Once soviet soldiers took over Budapest, during the winter of 1945, my grandfather was “free” to travel. There was no family or hometown for him to return to, and antisemitism was still very much alive. Hungry, sick, in tatters and on foot, my grandfather searched for anyone who would offer help to a Jewish orphan. Choices were limited. The American Jewish Joint Distribution Committee got him a certificate allowing legal immigration to the British Mandate of Palestine. Later that year, he arrived at Kibbutz Na’an—his new home.

The United Nations designated an area of the British Mandate of Palestine for a Jewish state in 1947. Mordechai, a refugee, and Yocheved, indigenous to the land, both fought for their home in the battles that ensued when forces from Egypt, Transjordan, Syria and Iraq attacked. 

Israel was created a democracy, and its army called the Israeli Defense Force, because that’s what it was meant to be since inception. Israel, the home my grandparents fought to free, was a home that felt protected, even when people called time and again for its destruction and for my people’s expulsion, as Hamas does in its charter. [1] 

Oct. 7 changed this perception of protection. All the way here in Boston, I personally felt the terror of a pogrom, and of the intentional and indiscriminate attack on children, babies, men and women. There were no trigger warnings to shield me from the reality of what was happening that day. Messages poured in, uncensored, from family and friends as events continued to unfold in their hometowns. 

On Oct. 7, Hamas murderers raided 22 towns and two music festivals, from which they kidnapped 240 men and women, toddlers, babies and elderly. They pulled children from their beds and killed their mothers and fathers. [2] Testimonies from medical experts continue to surface about why it’s taking so long to identify the bodies and body parts of the 1200 Jewish, Muslim and Christian Israelis brutally massacred in the attack. DNA samples had to be collected from family members to identify the victims, who suffered mutilation and torture. Some were burned alive. [3]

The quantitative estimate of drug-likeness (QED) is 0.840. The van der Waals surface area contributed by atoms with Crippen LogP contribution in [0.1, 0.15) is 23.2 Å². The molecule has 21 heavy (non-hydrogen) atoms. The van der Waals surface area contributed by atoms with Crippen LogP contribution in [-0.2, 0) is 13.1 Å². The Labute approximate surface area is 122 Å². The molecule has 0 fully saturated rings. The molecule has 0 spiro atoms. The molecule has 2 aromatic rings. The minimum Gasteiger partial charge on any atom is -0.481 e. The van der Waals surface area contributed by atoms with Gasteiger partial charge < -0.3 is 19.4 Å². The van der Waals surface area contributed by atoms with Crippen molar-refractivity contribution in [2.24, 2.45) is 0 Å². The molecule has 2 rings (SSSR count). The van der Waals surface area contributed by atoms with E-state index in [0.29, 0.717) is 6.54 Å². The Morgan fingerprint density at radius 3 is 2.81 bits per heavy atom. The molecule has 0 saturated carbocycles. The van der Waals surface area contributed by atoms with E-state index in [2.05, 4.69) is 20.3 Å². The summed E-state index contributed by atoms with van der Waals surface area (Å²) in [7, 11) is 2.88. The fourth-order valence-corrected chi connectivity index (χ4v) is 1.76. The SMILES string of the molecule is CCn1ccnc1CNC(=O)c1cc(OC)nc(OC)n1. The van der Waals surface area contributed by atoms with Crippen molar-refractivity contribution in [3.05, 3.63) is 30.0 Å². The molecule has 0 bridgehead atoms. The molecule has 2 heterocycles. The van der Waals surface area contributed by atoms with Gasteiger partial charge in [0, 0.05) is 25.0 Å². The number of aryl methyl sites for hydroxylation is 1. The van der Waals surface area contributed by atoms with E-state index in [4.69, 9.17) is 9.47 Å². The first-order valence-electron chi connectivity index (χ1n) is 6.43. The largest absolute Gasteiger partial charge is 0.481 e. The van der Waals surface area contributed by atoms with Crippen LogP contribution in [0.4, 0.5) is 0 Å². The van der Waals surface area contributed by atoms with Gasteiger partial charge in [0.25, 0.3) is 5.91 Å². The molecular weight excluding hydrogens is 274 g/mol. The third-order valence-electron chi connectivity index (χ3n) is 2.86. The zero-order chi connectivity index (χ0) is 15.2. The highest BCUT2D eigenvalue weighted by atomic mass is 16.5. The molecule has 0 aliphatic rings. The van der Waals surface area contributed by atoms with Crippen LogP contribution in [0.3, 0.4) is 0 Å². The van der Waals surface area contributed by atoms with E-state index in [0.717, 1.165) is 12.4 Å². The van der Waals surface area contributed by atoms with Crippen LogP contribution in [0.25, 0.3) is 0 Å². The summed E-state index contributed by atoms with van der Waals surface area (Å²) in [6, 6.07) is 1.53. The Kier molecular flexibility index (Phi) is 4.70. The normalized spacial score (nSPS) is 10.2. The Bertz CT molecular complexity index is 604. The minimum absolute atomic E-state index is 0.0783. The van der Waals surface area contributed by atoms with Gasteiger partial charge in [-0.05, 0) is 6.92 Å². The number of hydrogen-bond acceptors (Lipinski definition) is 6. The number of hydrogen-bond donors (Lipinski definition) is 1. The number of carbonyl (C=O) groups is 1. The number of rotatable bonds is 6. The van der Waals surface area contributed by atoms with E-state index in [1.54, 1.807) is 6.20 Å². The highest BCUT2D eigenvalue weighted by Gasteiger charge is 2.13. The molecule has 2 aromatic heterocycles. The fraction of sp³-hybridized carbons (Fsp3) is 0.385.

Shame on Hamas. Shame on those who fight with intention to harm innocents.  

Shame on those in city squares and campus quads encouraging and supporting their efforts, confused as to what real freedom fighters look like. Real freedom fighters look like my grandparents. My grandparents fought for Jewish freedom from Nazis, fascists and British colonialism. They did not take babies hostage. They did not use torture as a weapon.

As I write this article, some hostages have been rescued by the IDF, and others released by Hamas under pressure from the IDF’s military operation in Gaza. This cannot be done without help from the Red Cross, though most are still held hostage in unknown conditions, without access to aid. [4,5]  

Be a freedom fighter. Free Palestine from Hamas. Respect the history of persecution that makes Israel’s existence a necessity for me. Stand with me as I defend my family’s right to fight for existence in my homeland. Stand with me as I call for my people to be released from their abductors. Remember Oct. 7, and bring them home now.  

 

[1] https://www.wilsoncenter.org/article/doctrine-hamas  

[2] https://www.cbsnews.com/news/abigail-mor-edan-4-year-old-israeli-american-hostage-hamas-free-what-to-know/ 

[3] https://www.washingtonpost.com/world/2023/10/31/israel-attack-victims-forensic-identification/  

[4] https://www.bbc.com/news/world-middle-east-67520263

[5] https://stories.bringthemhomenow.net/